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How To Get Through To Teens About Decision Making

Teens have repeatedly said in surveys that they are rarely disconnected from their cell phones. In fact, most never turn the devices off, simply charging them before they die and putting them on silent or vibrate if they are in a situation where the ringer would be distracting.

Those are the conditions that researchers have found themselves trying to fight in a bid to reduce the amount of distracted driving among younger motorists who sometimes keep their cell phones on from driving ed school graduation to their first ride.

But while technology that allows cell phones to be shut down for texting a car is in motion, it takes the efforts of parents to put those safeguards in place, and their efforts may be much better spent elsewhere.

Parents of teens are well aware that in finding boundaries, teens may express desires of getting as far away from home as possible once they finish drivers ed. While that can be startling and lead many parents to want to give their children a bit more space, the research doesn't bear this out.

Setting a good example in driving can help teens learn the right way to drive. The Insurance Institute for Highway Safety reports that teens whose parents have had at least three accidents are one-fifth more likely to have one of their own. Violations are an even stronger indication, with teens 40 percent more likely to get a ticket if their parents have had three.

Modeling good behavior on the road may seem difficult for parents who are used to minding young family members in the backseat, talking to a spouse and trying to keep their eyes on the road as much as possible. But shifting into the mindset of a teen driver can remind many moms and dads of how liberating, and how frightening, getting behind the wheel was for the first time.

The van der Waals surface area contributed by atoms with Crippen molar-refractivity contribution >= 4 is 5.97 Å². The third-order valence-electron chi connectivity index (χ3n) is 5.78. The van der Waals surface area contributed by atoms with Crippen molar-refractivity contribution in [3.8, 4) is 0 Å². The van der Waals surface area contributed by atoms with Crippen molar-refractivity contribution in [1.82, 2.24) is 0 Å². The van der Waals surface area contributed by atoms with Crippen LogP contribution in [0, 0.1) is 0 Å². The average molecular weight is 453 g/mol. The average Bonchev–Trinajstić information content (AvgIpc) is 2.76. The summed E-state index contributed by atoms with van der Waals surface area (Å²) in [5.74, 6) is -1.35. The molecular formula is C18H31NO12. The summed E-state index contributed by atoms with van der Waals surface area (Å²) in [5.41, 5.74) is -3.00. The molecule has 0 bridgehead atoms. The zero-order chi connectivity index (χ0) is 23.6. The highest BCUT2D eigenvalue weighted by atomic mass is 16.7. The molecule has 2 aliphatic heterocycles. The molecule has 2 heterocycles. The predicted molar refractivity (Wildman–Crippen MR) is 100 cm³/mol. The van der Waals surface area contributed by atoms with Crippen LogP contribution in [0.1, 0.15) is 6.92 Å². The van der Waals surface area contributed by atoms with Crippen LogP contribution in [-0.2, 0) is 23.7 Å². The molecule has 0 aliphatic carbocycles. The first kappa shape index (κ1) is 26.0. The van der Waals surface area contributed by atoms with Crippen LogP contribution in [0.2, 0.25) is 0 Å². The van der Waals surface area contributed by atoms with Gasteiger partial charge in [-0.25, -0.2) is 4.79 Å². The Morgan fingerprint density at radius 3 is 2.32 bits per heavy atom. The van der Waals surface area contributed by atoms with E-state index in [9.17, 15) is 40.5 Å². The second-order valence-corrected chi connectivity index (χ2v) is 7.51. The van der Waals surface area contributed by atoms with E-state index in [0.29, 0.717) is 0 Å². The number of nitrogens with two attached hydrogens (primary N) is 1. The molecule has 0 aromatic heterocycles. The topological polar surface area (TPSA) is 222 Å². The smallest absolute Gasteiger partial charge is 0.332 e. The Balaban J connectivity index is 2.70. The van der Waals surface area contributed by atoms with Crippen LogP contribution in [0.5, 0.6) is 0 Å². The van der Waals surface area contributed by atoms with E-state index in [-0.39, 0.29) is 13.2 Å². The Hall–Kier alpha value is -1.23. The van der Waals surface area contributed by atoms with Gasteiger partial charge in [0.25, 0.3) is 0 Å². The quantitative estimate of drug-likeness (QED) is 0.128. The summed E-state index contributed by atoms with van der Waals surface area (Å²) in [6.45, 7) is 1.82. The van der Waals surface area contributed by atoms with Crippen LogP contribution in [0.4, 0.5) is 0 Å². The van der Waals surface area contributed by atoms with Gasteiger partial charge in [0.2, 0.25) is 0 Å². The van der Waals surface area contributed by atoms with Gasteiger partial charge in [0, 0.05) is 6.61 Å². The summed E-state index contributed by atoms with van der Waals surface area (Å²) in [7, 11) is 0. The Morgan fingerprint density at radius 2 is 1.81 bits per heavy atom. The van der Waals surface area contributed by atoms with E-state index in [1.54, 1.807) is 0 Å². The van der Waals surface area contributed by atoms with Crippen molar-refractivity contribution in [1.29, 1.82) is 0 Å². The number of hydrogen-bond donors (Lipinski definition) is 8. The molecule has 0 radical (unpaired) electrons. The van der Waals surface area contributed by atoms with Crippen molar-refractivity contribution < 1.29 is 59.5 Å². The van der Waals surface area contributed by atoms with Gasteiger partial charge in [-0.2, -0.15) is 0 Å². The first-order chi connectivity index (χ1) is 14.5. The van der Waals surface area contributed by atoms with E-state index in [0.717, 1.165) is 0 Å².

Taking steps to reduce your own distractions can do wonders for your own peace of mind, but it also shows teens the ease with which it can be done. Considering you may have 10 to 20 years or more experience compared to months for your son or daughter, the disparity in time behind the wheel is important to remember.

That includes cell phones, even if you're used to using handsfree devices like a bluetooth headset or something similar. While it may work for you, it's the equivalent of saying "Do as I say," perhaps one of the most dangerous concepts to attempt with today's savvy teens.

If your teen is still in a driving education class, you can also make games that teach hazard avoidance. Pick a car ahead in the road and ask, "If we're going 55 miles per hour, and they slammed on their brakes, would I want to brake or switch lanes? If I had to add a half second because I was looking at a cell phone, what choices would I have?" Having the teen think through their choices before they get on the road may help them do a better job once they're on their own.

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